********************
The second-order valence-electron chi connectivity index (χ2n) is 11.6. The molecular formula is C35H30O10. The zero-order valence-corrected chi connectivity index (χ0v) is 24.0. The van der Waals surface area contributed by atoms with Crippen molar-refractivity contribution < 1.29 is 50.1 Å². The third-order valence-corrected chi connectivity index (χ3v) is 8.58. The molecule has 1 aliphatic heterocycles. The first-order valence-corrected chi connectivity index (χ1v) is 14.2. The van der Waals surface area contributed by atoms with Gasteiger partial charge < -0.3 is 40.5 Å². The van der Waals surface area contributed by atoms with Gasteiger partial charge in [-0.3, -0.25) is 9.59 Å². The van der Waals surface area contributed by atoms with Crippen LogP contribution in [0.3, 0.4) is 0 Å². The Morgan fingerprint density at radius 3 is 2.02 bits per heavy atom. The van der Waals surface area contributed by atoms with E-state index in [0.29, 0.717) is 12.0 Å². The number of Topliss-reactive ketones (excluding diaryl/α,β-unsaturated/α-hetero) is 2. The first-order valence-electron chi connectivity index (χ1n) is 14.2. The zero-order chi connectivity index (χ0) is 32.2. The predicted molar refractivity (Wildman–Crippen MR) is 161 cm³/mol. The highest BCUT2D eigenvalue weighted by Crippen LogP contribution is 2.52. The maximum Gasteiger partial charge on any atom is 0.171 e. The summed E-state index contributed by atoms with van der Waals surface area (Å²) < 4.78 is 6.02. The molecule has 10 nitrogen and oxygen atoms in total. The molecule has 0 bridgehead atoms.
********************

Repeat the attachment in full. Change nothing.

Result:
The second-order valence-electron chi connectivity index (χ2n) is 11.6. The molecular formula is C35H30O10. The zero-order valence-corrected chi connectivity index (χ0v) is 24.0. The van der Waals surface area contributed by atoms with Crippen molar-refractivity contribution < 1.29 is 50.1 Å². The third-order valence-corrected chi connectivity index (χ3v) is 8.58. The molecule has 1 aliphatic heterocycles. The first-order valence-corrected chi connectivity index (χ1v) is 14.2. The van der Waals surface area contributed by atoms with Gasteiger partial charge < -0.3 is 40.5 Å². The van der Waals surface area contributed by atoms with Gasteiger partial charge in [-0.3, -0.25) is 9.59 Å². The van der Waals surface area contributed by atoms with Crippen LogP contribution in [0.3, 0.4) is 0 Å². The Morgan fingerprint density at radius 3 is 2.02 bits per heavy atom. The van der Waals surface area contributed by atoms with E-state index in [0.29, 0.717) is 12.0 Å². The number of Topliss-reactive ketones (excluding diaryl/α,β-unsaturated/α-hetero) is 2. The first-order valence-electron chi connectivity index (χ1n) is 14.2. The zero-order chi connectivity index (χ0) is 32.2. The predicted molar refractivity (Wildman–Crippen MR) is 161 cm³/mol. The highest BCUT2D eigenvalue weighted by Crippen LogP contribution is 2.52. The maximum Gasteiger partial charge on any atom is 0.171 e. The summed E-state index contributed by atoms with van der Waals surface area (Å²) < 4.78 is 6.02. The molecule has 10 nitrogen and oxygen atoms in total. The molecule has 0 bridgehead atoms.